Sunday, 7 March 2010

Sprint Tells Police Where You Are Sprint Feeds Customer GPS Data To Police

A blog posting by Christopher Soghoian reveals that Sprint served up
customer location data over 8 million times to local police forces
during the course of one year. The shocking part is that this was done
without any warrant from the courts
. Soghoian learned this while he was a college student at Indiana
University, and attended aย surveillanceย industry conference in
Washington DC.
According to an audio clip posted by Soghoian, a manager at Sprint's
Electronic Surveillance ย divisionย (hello, 1984)ย describedย how his
company provides GPS location data to police forces, without a warrant
or any approval from the courts. The police are able to get this data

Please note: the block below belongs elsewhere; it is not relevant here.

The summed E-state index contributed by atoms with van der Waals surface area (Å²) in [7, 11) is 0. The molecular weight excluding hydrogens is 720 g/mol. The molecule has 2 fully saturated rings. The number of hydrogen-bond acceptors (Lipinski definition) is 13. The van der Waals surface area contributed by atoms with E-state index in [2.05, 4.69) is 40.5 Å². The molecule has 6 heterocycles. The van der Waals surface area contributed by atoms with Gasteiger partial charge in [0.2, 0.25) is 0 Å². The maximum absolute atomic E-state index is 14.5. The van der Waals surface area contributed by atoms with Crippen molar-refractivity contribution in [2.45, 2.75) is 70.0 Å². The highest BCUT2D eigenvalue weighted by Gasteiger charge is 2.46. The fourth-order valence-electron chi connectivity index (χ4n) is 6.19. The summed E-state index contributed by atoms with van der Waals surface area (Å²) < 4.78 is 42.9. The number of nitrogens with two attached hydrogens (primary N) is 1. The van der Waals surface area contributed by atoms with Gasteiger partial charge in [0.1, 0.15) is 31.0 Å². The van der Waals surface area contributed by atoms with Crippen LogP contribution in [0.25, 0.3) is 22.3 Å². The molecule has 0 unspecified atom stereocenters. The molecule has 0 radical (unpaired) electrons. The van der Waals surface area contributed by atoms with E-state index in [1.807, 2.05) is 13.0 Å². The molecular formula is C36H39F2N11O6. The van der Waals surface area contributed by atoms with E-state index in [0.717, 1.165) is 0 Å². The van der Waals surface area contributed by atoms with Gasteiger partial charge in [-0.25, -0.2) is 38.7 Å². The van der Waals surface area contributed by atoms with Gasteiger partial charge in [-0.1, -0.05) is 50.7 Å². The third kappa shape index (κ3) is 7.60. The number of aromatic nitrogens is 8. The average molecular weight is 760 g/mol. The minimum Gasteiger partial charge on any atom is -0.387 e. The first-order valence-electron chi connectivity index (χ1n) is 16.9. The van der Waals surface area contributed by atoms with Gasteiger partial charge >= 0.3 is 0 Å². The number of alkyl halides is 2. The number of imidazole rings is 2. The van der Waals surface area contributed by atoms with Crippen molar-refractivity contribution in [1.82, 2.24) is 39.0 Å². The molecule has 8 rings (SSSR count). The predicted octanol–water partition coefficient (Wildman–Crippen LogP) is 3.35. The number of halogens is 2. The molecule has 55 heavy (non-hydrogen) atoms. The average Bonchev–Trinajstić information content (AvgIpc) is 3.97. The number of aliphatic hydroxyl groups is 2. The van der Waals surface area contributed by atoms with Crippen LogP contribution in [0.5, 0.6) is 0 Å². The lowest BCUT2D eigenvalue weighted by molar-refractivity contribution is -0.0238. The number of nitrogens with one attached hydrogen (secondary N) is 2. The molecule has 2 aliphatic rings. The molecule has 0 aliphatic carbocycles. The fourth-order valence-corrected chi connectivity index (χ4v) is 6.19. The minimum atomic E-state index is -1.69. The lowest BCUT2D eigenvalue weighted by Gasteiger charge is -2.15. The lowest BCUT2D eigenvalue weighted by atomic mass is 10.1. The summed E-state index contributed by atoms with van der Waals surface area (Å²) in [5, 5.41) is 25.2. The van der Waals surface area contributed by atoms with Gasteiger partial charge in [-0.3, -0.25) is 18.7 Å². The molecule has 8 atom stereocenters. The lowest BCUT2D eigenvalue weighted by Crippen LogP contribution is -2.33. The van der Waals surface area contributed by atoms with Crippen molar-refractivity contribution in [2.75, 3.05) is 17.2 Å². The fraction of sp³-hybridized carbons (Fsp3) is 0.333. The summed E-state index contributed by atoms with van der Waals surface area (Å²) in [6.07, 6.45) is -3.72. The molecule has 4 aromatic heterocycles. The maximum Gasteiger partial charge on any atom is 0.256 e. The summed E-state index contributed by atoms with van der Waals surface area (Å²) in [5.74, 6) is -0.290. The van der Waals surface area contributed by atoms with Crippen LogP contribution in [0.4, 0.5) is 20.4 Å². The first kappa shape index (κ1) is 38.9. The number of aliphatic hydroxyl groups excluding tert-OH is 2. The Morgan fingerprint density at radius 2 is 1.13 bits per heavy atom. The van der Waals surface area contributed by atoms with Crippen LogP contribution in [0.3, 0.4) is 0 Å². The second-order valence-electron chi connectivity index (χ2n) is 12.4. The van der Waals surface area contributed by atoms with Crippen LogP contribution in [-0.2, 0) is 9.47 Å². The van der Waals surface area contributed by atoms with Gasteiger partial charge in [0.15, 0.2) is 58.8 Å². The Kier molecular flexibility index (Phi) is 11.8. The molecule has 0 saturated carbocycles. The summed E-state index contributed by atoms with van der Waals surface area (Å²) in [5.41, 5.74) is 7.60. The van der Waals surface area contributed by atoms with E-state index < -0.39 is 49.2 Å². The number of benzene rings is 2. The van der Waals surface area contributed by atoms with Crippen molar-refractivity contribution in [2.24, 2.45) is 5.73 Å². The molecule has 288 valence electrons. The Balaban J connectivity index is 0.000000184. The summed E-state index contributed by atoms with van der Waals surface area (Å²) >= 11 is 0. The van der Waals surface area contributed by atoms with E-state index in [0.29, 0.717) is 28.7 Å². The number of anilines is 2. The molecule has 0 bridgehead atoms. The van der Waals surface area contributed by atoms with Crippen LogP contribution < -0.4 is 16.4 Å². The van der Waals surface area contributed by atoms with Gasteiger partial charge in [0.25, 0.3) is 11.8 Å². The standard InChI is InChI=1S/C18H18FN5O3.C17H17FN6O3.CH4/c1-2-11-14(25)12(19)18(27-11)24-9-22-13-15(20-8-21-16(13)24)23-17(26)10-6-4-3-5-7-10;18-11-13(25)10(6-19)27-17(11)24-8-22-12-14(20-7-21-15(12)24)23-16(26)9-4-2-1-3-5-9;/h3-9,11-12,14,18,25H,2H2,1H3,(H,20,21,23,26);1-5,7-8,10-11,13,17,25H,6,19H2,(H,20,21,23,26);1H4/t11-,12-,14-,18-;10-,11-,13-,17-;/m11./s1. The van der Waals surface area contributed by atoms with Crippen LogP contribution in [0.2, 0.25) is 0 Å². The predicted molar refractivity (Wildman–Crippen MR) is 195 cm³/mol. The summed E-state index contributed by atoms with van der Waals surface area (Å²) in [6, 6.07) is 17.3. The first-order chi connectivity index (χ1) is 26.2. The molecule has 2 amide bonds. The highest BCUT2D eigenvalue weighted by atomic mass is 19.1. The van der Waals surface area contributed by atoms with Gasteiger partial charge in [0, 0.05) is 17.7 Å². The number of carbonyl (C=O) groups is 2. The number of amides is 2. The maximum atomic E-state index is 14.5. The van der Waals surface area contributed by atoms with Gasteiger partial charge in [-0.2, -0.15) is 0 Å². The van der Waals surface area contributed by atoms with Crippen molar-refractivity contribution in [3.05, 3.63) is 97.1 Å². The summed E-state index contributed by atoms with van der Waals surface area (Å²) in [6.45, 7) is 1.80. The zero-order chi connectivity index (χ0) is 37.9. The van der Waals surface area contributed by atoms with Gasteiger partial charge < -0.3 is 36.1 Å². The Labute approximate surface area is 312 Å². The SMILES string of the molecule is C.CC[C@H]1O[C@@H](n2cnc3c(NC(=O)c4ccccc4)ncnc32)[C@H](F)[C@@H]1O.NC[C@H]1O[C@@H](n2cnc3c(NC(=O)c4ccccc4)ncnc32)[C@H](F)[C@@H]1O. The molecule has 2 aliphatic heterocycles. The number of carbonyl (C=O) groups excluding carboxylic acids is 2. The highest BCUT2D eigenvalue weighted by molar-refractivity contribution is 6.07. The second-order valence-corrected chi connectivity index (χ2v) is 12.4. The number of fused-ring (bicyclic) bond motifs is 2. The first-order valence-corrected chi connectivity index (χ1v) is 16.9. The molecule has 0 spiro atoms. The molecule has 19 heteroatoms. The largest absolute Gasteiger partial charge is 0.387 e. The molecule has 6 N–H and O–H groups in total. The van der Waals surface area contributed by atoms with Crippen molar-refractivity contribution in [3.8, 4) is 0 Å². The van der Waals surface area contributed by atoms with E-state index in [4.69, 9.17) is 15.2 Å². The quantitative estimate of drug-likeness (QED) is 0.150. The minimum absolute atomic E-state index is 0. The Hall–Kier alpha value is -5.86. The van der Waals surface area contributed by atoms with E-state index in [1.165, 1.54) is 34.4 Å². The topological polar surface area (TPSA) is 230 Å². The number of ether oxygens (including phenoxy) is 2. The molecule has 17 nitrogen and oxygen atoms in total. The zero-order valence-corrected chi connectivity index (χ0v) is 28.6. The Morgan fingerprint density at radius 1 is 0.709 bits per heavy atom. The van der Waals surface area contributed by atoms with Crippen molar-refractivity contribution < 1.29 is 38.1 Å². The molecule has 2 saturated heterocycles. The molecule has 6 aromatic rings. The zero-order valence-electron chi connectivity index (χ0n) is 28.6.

automatically, through a web portal.
Soghoian alleges that using loopholes inย surveillanceย laws that aren't
modern enough to include electronic media, the US Government and various
law enforcement agencies areย routinelyย getting the electronic data of
US citizens. The forms of data listed by Soghoian include web browsing
history, e-mail and IM history, numbers dialed from a cell phone,
queries input into aย searchย engine and, your location, based on GPS
history.
Although the 8 million request number may seem high, keep in mind that
police are using a web portal to retrieve the data and Soghoian's audio
doesn't make clear if that includes refreshing – so if cops are
following a person of interest, and jammingย Ctrl+F5 every few minutes,
that might add up the 'requests' quickly. Keep in mind that Sprint only
has around 40,000,000 cellular phone customers.
No comment on what other electronics companies use this kind of
'electronicย surveillance'. The ACLU is investigating, although,
according to tech blog Ars Technica, this type of surveillance is
perfectly legal under current US laws. If you've had enough –
write your Congressmen.
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